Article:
A: It represents my world; what I see, what I can imagine, and what I perceive in a few instants; a whole world to capture for me and for others; an emotion and need that is an essential and constant presence in my daily routine. I believe that the human eye is the major and only means of expressive and photographic communication that a human being can have. No lens or camera can replace it, but only interpret and make it matter, and make it real. This awareness leads me to appreciate time, waiting, duration and the moment not only in my photography but also the images seen and captured through other eyes.
Q: In noting the primacy of emotion in your work, you go on to say “I believe that the human eye is the major and only means of expressive and photographic communication,” and that “no lens or camera can replace it, but only to interpret and make it real.” This is actually a paraphrase of Henri Cartier-Bresson’s famous statement the “the camera is an extension of the eye.” Do you agree, and how does this concept shape your photographic vision?
A: What Bresson said is a right, true and timeless concept. It can often happen when a picture is taken, and at the very moment that we see with our eyes what we see behind the camera will never be the same again. I think that having the knowledge to savor the moment while we are living it is crucial, but often I’m not able to photograph it. This happens to me very often, and it has taught me that missed but lived pictures are, however, a means of real, unique and personal expression that is part of the process that is almost as important as capturing them.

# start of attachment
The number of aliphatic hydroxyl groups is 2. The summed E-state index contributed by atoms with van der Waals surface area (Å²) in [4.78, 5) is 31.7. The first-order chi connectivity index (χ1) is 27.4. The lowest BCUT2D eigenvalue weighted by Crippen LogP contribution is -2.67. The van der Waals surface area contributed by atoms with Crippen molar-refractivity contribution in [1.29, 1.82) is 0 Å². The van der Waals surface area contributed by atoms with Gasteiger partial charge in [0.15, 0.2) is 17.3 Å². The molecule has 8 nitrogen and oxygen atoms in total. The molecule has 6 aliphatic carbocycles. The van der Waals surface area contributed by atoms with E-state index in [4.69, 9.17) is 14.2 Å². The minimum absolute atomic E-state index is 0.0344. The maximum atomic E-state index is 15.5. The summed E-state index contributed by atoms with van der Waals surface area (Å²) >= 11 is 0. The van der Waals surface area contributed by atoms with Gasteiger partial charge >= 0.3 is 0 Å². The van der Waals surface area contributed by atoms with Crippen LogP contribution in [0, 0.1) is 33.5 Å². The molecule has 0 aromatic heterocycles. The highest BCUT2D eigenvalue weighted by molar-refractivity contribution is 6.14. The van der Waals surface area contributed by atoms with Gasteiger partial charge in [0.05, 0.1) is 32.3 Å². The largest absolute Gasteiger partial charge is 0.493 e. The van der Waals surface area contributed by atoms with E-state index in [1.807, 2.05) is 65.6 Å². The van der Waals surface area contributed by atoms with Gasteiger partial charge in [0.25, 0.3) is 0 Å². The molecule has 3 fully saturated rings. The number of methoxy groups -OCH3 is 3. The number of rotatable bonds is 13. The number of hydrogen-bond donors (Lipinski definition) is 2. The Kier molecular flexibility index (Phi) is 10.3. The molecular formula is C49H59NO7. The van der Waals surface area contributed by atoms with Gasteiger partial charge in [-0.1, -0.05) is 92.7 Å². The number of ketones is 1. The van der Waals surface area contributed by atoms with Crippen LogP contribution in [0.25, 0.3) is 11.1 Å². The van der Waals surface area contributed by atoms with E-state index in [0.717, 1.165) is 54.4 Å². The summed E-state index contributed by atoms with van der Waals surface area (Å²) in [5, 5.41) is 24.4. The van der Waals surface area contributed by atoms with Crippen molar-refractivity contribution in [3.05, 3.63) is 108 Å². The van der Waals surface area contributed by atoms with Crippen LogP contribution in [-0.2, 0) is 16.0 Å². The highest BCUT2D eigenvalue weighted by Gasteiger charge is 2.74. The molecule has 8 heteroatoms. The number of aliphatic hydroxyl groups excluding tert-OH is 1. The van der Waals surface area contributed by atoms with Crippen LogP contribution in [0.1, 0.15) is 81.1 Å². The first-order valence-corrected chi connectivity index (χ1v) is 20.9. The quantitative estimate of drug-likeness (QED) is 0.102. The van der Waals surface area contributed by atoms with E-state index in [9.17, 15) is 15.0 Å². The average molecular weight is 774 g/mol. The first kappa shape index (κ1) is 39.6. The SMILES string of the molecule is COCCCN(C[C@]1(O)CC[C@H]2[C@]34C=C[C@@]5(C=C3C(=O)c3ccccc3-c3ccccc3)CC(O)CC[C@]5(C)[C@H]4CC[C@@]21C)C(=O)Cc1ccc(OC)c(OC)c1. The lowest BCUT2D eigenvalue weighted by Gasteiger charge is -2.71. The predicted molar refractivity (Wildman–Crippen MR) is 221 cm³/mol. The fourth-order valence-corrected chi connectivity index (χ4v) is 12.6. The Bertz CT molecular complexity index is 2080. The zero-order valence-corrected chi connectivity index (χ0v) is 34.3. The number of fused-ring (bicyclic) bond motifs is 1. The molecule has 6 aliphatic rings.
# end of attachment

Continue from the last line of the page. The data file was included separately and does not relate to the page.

Q: You shot all the images in this portfolio on black-and-white film with a Leica M6. What are some of the features and characteristics of this camera that makes it especially suitable for your kind of work and what is it that draws you to the black-and-white medium? By the way, which film or films did you use to capture these images?
A: Superb mechanics, rangefinder focusing, intuitive operation, fast shutter, compact yet substantial at the right points so you’re always aware of its presence and never lose it or forget it ever. Black-and-white? Its history makes it my choice. The films that I used for this project are Kodak T-Max 400 and Kodak Tri-X.
Q: There is something sad about the first image in this portfolio, a high-key photo of a lonely skateboarder moving along a barren road with traffic lines, heading under an overpass. However, one can also see this image as an assertive act of defiance in which an individual is transcending an oppressive society to experience the pure joy of movement. How do you see this image, and what were you thinking when you pressed the shutter release?
A: I chose this shot because it represents the act of pushing on a skateboard and it conveys a feeling of freedom, harmony and strength. This shot shows what skateboarding means to me. I like the geometry, the defined lines of the bridge that bind to the road lines, the contrast between white and black, the elegant shape of a fast skater passing over it. Immediately after taking it I smiled and felt satisfied. I thought, “Keep on pushing!”